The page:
Herb I have a Metz model 22 rdster body like the one going in the door of that building.
I've been to Wagon Mound, and don't remember it being that big!
I thought the metz was primarily sold as a kit car ...
I am pretty sure the cars pictured are "plan cars"
The Metz story is very interesting, and I'm going from memory, so could be off a bit. Charles Metz was a very successful businessman, involved with motorcycles and orient automobiles and delivery vehicles. He was brought in to salvage the troubled Waltham manufacturing co. His plan was to offer a kit car, by subscription. Called the "plan car", a monthly payment was rewarded by a pile of parts In the mail. Every month another subassembly of the car would arrive and the subscriber would assemble that and anxiously wait for the next delivery. The Amazing thing is the heart of the car , the engine, was never even designed when the plan was hatched. The whole thing worked, got the company back on the road to solvency and success and many "Plan Cars" were sold and assembled. The engine turned out to be a two cylinder air cooled apposed engine, with ball bearing crankshaft. A sturdy little engine. Somewhere about 1909 or 10, Waltham started offering a ready built auto, a spiffy little torpedo, now with a fantastic 4 cylinder water cooled engine very much resembling the model T engine. (Some parts can interchange with light modifications. A friend is running a Metz head on his T) I believe I read a story that HF and Charles Metz were very friendly , and Waltham ,Mass was courting Henry to relocate his company there. Metz continued to make improved models through the late teens, but when the US government delayed payment to them on defense work for WWI , they collapsed. I also remember the 1912 torpedo I owned had really unique wheels all around, and could be reversed to handle northern or southern (wide track) wagon ruts. The friction drive is much maligned today, but when adjusted right, work very well, and a very simple drive system.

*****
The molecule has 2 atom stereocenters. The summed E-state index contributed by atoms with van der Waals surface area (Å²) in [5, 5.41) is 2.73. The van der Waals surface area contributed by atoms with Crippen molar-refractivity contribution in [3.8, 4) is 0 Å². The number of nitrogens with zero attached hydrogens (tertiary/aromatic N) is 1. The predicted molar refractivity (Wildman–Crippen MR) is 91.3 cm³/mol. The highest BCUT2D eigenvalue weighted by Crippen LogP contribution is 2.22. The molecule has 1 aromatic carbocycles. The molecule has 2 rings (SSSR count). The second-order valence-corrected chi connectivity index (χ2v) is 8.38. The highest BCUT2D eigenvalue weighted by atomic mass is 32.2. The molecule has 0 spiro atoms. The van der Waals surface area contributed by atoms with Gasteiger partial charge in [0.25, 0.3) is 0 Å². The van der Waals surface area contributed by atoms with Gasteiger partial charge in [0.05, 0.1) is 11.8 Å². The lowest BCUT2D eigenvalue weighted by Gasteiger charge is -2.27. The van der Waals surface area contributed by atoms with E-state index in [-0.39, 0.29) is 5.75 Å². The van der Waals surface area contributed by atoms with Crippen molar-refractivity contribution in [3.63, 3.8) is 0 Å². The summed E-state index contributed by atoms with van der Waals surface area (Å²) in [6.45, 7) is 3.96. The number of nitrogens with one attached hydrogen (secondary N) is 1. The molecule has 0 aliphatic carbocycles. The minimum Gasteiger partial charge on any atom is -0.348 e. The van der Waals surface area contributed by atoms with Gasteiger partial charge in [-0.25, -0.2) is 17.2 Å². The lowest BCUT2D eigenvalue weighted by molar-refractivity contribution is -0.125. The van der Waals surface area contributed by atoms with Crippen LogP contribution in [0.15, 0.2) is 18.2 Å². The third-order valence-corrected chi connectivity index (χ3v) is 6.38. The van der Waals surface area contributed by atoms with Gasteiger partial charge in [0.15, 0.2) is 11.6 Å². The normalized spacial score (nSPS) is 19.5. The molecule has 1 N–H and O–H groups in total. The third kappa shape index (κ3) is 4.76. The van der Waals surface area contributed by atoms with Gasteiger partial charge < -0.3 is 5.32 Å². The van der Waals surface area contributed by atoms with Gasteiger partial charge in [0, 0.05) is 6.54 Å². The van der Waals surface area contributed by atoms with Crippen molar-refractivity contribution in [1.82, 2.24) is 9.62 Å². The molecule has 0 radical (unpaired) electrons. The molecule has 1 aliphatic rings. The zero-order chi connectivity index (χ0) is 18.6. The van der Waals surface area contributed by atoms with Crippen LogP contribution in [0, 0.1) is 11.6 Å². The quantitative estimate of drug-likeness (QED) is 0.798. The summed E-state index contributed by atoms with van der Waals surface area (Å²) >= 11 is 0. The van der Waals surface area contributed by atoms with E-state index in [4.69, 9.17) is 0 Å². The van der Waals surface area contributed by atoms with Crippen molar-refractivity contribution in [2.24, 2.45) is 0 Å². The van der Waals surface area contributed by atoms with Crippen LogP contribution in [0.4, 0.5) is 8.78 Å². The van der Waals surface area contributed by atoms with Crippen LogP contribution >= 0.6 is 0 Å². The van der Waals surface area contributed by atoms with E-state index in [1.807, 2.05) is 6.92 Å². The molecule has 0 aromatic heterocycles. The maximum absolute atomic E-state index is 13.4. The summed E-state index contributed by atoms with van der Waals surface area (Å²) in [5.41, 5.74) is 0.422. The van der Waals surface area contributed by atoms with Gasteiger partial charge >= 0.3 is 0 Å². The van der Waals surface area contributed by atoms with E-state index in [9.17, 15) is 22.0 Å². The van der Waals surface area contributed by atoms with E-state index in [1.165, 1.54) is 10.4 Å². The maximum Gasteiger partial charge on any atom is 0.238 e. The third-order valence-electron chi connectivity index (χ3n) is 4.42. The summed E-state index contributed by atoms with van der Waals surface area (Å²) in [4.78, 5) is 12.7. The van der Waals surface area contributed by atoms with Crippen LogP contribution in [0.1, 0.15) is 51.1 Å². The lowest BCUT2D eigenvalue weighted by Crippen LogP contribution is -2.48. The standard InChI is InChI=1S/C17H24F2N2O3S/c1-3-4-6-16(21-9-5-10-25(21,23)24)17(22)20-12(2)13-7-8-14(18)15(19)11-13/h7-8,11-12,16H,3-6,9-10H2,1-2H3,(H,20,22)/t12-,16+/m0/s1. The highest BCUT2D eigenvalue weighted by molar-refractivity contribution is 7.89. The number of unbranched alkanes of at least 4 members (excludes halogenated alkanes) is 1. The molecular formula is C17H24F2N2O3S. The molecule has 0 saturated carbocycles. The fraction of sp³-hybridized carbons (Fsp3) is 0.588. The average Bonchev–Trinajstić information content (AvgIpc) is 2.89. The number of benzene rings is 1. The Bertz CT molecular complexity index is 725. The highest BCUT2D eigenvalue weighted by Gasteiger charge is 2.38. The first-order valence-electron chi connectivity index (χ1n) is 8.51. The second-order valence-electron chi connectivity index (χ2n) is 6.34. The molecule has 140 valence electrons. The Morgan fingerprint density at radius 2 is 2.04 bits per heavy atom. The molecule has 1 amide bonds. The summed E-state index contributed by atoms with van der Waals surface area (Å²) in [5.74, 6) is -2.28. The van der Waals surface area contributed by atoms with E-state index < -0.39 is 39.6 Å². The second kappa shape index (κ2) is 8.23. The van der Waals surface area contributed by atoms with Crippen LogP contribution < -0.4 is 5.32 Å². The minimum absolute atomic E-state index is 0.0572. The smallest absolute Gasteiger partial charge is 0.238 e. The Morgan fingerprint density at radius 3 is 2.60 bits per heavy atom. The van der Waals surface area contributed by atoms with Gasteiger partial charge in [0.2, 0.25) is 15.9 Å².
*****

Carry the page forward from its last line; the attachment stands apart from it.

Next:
I believe John is right. I see the front one looks just like a 1912 Metz 22, the others are a bit different body, but all have a radiator cap, so they probably aren't the air cooled plan cars . GREAT PHOTO !
Herb and Tim I'd aimed on using it on a assessory T that I have my T frame has full ellipitic springs up front w/an upside down or reversed spring in front that ties the front end together, it has large flat washers inboard of the spindles, and 3/4 ellipitic springs on the rear, at one time it had a Chicago trans, so rear end is shortened up for that, I and my wife found this body in New Mexico while we were on a return trip from Flagstaff tour, as We and a buddy drove out from Fulton Mo to Flagstaff and made the tour, I put the body in the back seat and the seat portion we tied to the rear bumper area, I know have NOS top-bows for it, and correct windshield setup, but I don't have the turtle area of the body. I had hopes to build it w/brass raid. and brass side lites and taillite, individual front and rear fenders to show the springs front and rear, and I have the fenders and some hardware, but w/ this heart problem I'm unable to play with it. I have engine and trans w/shortened A crank I was going to use. But not now!
A good friend of mine grew up there in the 50s/60s.
Famous for Bean Day (click on that link from below link)
wait, so the 4cyl torpedos weren't sold as a kit? I've seen some Metz 4cyl blocks, they look like a clone of the T's, except with a regular flywheel and the friction-plate transmission.
No, if it has a 4 cylinder engine, it was a factory built car. The block is not interchangeable. The early ones were open valve, like ford, but to my knowledge, only the manifolds were interchangeable with ford and the head with some minor rework. Not sure why anyone would want to do that, but perhaps the combustion chamber is a bit better.